SACRAMENTO — The nanny state strikes again. The California Assembly recently approved a bill designed to protect middle school and high school football players from head injuries by limiting the number of full-contact practices that teams can have each week.
Soon after its passage last Thursday, some jokesters circulated a cartoon showing players clad in gigantic foam-padded Sumo wrestler suits. Football injuries are no laughing matter, of course, but these aren't the only critics who wonder whether the bill is the latest example of a government that's trying too hard to coddle every Californian.
The passage of AB 2127, on a 50-22 vote, has sparked national attention. That's because it places the state deeply into the inner workings of public, charter, and private school sports programs at the secondary school levels—something more typically governed by school districts and by private athletic groups that set statewide standards.
The California Interscholastic Federation (CIF), whose rules govern high school athletics, already was developing a set of similar rules before the legislature jumped into the picture. Given that districts follow CIF edicts, this raises the question of whether the legislature's action was necessary, regardless of whether the new rules are prudent.
The bill is part of a nationwide public health campaign designed to minimize a supposed rash of concussion-related injuries among student athletes. President Barack Obama last week announced plans for a youth safety summit to address the issue. It's the latest government safety crusade.
One of the worst incidents took place at Mission Hills High School in San Diego County. The San Marcos Unified School District and a sports equipment manufacturer paid a $4.9 million settlement in 2012 to Scott Eveland—a football player who was severely disabled after he collapsed in a game due to a brain injury.
Yet it's hard to see how the new bill would have helped in that situation. Specifically, AB 2127 prohibits schools "from conducting more than two (90-minute) full-contact practices…per week during the preseason and regular season....The bill would also…completely prohibit full-contact practices during the off-season." It mandates that students who suffer a concussion spend seven days under the supervision of a health care professional.
"It's a tremendous bill and one which I believe will be a source of assurance to every parent that their child is in a program that has reasonable boundaries as they learn the skill to not put them at risk of present harm and future disability," said Assemblyman Ken Cooley, D-Rancho Cordova, the bill's sponsor.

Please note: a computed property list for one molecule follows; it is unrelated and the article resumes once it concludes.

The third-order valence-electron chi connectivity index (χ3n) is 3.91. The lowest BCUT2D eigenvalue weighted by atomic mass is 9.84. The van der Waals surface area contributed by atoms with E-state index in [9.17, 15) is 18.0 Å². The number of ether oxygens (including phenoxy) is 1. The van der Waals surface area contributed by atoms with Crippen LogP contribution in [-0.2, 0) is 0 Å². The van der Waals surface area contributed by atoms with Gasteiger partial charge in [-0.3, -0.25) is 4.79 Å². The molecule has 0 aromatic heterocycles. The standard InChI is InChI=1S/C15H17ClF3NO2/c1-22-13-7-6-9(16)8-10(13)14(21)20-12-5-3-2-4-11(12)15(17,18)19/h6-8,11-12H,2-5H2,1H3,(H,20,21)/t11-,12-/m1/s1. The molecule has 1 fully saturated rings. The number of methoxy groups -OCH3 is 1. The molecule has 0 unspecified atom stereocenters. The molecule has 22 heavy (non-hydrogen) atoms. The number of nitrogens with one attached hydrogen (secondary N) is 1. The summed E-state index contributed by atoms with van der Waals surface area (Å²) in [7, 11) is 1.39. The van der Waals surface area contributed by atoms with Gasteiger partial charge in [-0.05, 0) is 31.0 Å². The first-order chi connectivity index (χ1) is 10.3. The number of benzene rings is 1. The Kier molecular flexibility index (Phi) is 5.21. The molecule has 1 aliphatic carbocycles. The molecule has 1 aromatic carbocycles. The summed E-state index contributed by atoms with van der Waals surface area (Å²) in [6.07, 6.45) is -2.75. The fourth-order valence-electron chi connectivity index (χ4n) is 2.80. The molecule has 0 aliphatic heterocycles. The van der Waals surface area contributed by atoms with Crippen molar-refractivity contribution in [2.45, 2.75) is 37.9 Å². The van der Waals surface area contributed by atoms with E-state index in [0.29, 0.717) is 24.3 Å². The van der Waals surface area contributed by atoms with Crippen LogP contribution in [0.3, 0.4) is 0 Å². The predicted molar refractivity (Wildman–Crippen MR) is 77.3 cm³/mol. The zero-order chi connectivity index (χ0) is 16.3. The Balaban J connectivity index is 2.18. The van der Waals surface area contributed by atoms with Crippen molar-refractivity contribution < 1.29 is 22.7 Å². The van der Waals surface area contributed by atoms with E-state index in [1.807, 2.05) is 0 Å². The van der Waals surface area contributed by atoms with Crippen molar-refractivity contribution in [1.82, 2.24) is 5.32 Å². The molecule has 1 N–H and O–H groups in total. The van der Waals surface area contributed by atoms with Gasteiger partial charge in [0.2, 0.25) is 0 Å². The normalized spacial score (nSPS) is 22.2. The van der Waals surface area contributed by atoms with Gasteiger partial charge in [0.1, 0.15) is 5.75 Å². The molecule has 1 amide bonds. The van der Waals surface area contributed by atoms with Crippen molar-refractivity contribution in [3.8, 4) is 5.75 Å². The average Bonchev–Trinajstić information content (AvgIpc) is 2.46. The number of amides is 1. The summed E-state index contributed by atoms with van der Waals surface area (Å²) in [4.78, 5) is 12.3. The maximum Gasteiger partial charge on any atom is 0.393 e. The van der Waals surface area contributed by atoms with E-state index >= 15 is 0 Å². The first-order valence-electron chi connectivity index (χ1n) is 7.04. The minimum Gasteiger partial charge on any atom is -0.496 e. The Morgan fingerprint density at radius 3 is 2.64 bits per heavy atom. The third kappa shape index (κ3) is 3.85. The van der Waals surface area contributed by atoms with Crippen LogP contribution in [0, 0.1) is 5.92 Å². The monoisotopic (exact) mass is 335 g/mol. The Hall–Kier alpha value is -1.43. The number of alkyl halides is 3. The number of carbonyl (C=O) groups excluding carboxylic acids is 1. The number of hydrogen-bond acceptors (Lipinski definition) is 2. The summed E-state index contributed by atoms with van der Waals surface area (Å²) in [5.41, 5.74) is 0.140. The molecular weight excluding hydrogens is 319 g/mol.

Republican assemblyman Rocky Chavez of Oceanside, a former wrestling coach, said he switched his vote from a "no" to a "yes" after it gained the support of coaches. But other Republicans opposed the bill.
Assemblywoman Kristin Olsen, R-Modesto, asked whether this is something that merits state control. Her son plays soccer. "Limiting his ability to practice and his team's ability to practice limits their ability to excel in a sport that some of them would love to do as a professional career," she added. California school football teams sometimes play teams from other states and she said this could erode their competitiveness.
No one directly addressed a more obvious issue. The best way to learn how to safely tackle someone is, presumably, to practice safely tackling people. Cooley said the bill doesn't limit practice time, only full-contact practices. But is watching tackling videos or practicing tackling techniques in slow motion or with dummies a good enough substitute?
"The reason you have to have contact days in spring is that you've got to teach players how to play the game and you've got to teach them how to play it safely,"said Grant Teaff, the head of the American Football Coaches Association, in published reports. Some coaches, such as Kim Jorgensen of Ferndale High School in northern California, supported the bill. "We just have to do what we have to do in a shorter amount of time," he told the Eureka Times-Standard. "I don't see any problem there."
It seems problematic to me. When teenagers learn to drive, the goal is to give them as much time behind the wheel as possible. Kids become good drivers by driving on real roads in full-speed conditions under the watchful eye of instructors and their parents. It's not a perfect analogy given that concussions can be a problem if they are repetitive, but it seems odd to protect kids by limiting the time they spend doing a certain activity. If you go down that road, the safest thing is not driving—or playing—at all.
And the "concussion epidemic" appears overstated. A researcher in a study that showed a doubled concussion rate between 2005 and 2012 said in published reports that "increased awareness" is the cause of the higher numbers. In the past, concussions often went unreported.
CIF's executive director Roger Blake reminded me that the biggest danger is when athletes who have suffered a concussion come back to play before they are healed. The state already requires medical clearance before a student gets back into play, although this bill takes it further.
The one time I had a concussion, it happened when my friends and I were mimicking those TV wrestling shows. Even those Sumo pads wouldn't have helped a numbskull teen like me. But instead of taking the legislative equivalent of wrapping football players in giant foam bubbles, maybe the legislature should have had a deeper discussion about the bill's possible unintended consequences.